Serge Egelman

Tiny Lab Responds

In our work looking at COPPA violations, one company really stood out: Tiny Lab Productions. They currently have 98 games available in the Play Store. Most of these games are in Google’s Designed for Families (DFF) program, which means that the developer is specifically marketing their apps to children under 13. We cited them in the paper as a particularly egregious example because their children’s apps were collecting location data, persistent identifiers, and even email… Continue Reading

Joel Reardon

Apps sending location, secretly.

One of the things we noticed when doing our large-scale study of children’s games was that way more apps were accessing location data than were seen actually sending it. In some ways this makes sense—COPPA quite explicitly forbids sending location data without verifiable parental consent, something that our testing framework did not provide. Nevertheless, since we couldn’t come up with a plausible reason why many of these apps actually needed location, we thought there was… Continue Reading

Serge Egelman

We get letters

In late February of this year, we received word that an advertising company, ironSource, had obtained a leaked draft of our paper on COPPA violations in Android apps. In that version of the paper, we mentioned them (and their subsidiary, Supersonic) exactly once: in a table of advertising SDKs whose terms of service prohibit their use in child-directed apps (Table 2 of the final paper). We noted that many third-party SDKs include these clauses presumably… Continue Reading

Serge Egelman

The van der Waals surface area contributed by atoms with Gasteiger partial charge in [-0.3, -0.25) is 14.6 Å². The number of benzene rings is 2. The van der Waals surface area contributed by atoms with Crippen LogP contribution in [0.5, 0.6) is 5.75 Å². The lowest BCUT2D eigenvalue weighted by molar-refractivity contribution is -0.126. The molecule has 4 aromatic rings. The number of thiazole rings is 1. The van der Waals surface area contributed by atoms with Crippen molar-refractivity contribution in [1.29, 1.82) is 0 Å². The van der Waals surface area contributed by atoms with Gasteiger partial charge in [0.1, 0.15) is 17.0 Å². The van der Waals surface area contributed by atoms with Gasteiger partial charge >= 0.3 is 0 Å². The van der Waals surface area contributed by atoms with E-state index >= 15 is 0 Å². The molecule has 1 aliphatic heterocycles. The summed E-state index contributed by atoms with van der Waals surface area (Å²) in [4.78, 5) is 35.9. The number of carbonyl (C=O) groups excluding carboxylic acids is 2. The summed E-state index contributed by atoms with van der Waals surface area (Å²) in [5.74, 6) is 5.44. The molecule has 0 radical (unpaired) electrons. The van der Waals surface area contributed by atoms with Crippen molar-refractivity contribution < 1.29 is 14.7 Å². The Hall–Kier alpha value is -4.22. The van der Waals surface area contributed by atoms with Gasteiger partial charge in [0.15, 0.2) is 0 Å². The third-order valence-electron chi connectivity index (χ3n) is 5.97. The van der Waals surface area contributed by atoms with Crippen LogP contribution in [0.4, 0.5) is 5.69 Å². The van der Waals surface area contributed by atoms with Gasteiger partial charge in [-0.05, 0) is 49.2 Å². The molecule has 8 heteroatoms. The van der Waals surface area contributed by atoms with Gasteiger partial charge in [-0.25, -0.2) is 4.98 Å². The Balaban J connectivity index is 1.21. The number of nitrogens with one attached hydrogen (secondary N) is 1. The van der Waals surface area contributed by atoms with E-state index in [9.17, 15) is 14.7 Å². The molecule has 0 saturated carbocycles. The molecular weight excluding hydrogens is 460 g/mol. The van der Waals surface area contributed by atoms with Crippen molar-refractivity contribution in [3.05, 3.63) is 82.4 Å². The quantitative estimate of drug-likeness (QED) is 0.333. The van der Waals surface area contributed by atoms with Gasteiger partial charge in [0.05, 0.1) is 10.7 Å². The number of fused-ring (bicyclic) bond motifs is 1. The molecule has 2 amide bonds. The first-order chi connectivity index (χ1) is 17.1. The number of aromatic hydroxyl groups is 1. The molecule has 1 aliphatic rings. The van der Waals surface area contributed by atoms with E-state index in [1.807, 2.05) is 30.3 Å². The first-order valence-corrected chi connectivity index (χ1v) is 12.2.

“Our children’s apps aren’t directed at children.”

In our study of kids’ Android apps, we observed that a majority of apps specifically targeted at kids may be violating U.S. privacy law: the Children’s Online Privacy Protection Act (COPPA). In response to this revelation, many companies that we named in our paper have responded by stating that they are not covered by the law because either their apps are not directed at children or they have no knowledge that any of their users… Continue Reading

Serge Egelman

CVS Responds: Fake News!

As a followup to my previous post, I both emailed CVS and tweeted at them to give them an opportunity to comment on their app’s location-sharing practices: I noticed that your mobile app appears to be sharing my location data with around 40 different third parties. Can you please explain this? Is this a bug? They responded 5 hours later, claiming that they do not share location data with any third parties: …we do not… Continue Reading

Serge Egelman

CVS Discretely Shares Your Location with 40+ Other Sites

Recently, we decided to take a closer look at apps in our database that are sharing location data. This is a concern, because it could be used to track someone over time. One app in particular stood out, just based on the sheer number of data recipients. The “CVS/pharmacy” app appears to be sending the user’s GPS coordinates to over 40 different entities! Some of these include:
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